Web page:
Canyon Log

The canyon log is my chronological account of the various canyon trips that I have been fortunate enough to partake, and in some cases, lead. 

Sydney is blessed with an abundance of rugged bush land less than two hours drive away, and in this bush land lie some of the most pristine and delicate environments that can be found. 
Visiting these places may require no more than a simple walk along a creek, or demand bush craft and navigation skills just to get there. 

These trips are 'canyon' trips which involves starting high in the range and following a creek or stream as it carves it's way down to the river valley. The Kanangra canyons are generally fairly open and following these is an exercise in abseiling and scrambling. The beauty of this area is the panoramic views along the Kanangra Walls and valleys. The incredible ruggedness of the area.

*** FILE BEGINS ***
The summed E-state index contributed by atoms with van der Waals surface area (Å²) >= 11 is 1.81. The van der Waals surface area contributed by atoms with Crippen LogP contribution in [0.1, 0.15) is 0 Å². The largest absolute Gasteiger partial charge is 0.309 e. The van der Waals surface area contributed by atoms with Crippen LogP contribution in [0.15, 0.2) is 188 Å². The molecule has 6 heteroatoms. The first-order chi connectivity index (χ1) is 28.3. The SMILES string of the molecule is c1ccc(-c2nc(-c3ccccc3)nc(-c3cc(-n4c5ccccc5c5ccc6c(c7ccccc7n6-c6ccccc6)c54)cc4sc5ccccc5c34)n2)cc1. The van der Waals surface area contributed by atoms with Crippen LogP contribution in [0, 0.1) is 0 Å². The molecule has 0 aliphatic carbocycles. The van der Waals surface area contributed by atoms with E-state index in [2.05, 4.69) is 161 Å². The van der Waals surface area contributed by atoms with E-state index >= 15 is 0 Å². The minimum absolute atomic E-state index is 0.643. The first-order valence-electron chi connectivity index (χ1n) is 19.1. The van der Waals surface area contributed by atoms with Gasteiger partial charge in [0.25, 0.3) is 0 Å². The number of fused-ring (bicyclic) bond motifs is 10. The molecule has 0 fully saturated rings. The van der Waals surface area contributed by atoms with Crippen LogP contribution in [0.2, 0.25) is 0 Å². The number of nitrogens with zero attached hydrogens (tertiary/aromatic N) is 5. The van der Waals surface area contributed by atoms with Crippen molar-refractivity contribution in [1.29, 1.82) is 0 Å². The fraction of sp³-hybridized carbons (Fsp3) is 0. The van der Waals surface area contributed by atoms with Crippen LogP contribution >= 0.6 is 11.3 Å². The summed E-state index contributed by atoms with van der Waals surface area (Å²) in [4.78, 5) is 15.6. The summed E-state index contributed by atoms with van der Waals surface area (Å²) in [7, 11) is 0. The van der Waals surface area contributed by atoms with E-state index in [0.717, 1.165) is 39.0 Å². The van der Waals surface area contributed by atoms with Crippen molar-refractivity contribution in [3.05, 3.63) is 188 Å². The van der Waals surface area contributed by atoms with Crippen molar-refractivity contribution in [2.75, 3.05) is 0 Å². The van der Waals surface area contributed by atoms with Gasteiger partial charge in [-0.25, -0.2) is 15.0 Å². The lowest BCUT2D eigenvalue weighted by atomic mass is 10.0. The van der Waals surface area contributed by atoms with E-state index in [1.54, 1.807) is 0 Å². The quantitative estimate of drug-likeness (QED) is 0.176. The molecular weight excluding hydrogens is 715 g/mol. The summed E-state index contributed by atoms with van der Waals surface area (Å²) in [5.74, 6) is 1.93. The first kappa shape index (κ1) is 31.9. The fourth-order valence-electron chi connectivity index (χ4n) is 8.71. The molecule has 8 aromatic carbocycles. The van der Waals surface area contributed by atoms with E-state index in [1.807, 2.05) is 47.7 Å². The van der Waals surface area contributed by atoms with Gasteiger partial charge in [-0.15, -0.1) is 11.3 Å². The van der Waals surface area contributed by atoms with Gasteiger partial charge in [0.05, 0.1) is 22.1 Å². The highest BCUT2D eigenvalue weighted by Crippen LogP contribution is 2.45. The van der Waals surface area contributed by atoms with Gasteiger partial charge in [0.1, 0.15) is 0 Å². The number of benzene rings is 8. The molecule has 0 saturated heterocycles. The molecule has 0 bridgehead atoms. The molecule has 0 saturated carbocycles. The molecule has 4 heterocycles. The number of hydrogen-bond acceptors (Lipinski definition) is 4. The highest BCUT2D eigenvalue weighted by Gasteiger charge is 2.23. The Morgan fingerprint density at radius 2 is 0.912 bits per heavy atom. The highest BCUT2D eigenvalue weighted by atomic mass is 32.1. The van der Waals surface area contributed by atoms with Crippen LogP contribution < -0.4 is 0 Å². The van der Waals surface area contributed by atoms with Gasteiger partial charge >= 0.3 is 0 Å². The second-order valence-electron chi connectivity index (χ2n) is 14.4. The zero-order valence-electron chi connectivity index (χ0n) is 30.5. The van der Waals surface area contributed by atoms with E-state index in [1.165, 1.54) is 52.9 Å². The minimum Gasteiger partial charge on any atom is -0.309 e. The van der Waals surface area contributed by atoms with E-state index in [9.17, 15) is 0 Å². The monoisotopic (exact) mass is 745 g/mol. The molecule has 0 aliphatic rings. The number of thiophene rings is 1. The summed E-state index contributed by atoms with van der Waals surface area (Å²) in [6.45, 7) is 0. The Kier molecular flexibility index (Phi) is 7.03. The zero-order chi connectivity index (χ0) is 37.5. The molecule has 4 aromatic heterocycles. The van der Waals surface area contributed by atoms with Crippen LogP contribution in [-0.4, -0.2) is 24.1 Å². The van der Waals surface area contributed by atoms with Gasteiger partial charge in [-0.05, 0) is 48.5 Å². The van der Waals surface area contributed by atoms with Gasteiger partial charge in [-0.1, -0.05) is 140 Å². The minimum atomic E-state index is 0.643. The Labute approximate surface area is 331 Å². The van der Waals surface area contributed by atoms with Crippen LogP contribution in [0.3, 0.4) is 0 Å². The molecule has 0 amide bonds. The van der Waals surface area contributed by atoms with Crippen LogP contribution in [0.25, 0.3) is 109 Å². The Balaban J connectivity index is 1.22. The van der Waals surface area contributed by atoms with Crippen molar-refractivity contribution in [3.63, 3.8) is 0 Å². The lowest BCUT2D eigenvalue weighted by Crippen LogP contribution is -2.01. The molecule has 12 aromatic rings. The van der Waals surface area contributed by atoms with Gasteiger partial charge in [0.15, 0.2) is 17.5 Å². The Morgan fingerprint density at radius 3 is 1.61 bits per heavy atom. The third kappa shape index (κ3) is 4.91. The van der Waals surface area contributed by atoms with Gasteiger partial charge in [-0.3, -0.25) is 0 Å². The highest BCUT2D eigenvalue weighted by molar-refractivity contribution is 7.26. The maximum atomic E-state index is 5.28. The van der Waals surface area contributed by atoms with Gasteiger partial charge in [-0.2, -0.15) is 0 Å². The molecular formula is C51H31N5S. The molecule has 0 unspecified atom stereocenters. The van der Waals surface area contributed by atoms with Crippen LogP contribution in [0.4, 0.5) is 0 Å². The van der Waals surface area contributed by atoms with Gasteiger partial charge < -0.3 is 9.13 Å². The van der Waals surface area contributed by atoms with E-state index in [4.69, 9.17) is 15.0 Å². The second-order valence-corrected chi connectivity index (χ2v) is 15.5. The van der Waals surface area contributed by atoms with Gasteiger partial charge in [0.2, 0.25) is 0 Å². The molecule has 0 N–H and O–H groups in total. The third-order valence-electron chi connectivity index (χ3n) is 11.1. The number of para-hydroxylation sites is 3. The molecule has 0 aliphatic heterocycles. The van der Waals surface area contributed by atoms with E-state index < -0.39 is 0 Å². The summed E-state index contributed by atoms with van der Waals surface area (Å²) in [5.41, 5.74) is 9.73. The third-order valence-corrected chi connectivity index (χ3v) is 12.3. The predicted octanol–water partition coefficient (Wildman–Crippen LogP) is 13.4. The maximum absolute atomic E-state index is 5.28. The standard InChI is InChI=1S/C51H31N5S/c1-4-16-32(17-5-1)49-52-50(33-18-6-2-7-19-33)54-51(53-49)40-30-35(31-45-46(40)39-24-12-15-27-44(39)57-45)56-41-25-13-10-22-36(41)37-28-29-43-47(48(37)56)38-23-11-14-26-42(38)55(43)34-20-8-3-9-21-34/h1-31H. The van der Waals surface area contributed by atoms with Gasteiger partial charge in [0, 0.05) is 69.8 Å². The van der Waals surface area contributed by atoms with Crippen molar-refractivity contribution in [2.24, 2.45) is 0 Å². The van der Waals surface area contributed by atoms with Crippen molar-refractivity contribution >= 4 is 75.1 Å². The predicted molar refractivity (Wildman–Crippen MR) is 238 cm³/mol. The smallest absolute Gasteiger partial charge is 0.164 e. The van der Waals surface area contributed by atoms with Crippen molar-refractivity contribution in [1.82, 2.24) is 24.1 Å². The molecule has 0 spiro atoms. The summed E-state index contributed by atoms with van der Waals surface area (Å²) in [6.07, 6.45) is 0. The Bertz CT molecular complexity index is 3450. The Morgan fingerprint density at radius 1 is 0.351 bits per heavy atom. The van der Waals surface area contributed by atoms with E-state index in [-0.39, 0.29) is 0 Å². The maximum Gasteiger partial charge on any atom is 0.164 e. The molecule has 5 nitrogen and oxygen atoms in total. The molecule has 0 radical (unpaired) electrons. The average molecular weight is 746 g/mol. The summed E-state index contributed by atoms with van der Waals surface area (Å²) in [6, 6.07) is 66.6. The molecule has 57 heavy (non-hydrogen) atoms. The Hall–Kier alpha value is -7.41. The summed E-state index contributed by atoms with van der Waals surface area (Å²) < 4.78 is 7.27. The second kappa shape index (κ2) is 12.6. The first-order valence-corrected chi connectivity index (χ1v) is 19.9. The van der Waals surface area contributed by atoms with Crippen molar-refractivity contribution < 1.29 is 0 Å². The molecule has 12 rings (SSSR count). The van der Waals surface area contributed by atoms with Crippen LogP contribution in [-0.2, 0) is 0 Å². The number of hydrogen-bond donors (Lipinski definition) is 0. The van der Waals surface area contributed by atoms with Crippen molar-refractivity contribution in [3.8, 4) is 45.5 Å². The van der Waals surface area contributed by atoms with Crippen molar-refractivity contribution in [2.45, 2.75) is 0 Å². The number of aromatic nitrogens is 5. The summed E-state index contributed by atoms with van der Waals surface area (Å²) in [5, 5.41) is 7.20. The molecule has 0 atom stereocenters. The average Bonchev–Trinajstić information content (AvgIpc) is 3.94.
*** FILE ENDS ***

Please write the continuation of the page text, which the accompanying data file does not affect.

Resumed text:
Blue Mountains canyons like Claustral, cut deep into the sandstone below them and over time have worn channels and gutters, deep enough that direct sunlight never reaches the bottom. Walking and swimming through these is a magical tour through a ferny green wonderland. A visit to the lost planet. 

I have kept these notes as a reminder to myself of the individual trips, as well as to provide 'some' useful information for following excursions, or to supply to others planning similar outings. 

Earlier trips are documented on my original canyons page, and other trips are indexed on my main canyoning page

As I have been hap-hazardly adding pictures lately, these pages are best viewed at a screen resolution of 1024 x 768 pixels !

Serendipity (Honeywell crew)
18th May 2002
Vert. Elev:
Distance :
Time (approx.) : 6hrs
No Image

Other Sources of information on this area : Canyons Near Sydney (Rick Jamieson)

OK ... OK ... OK ...
So the guys at work finally got me !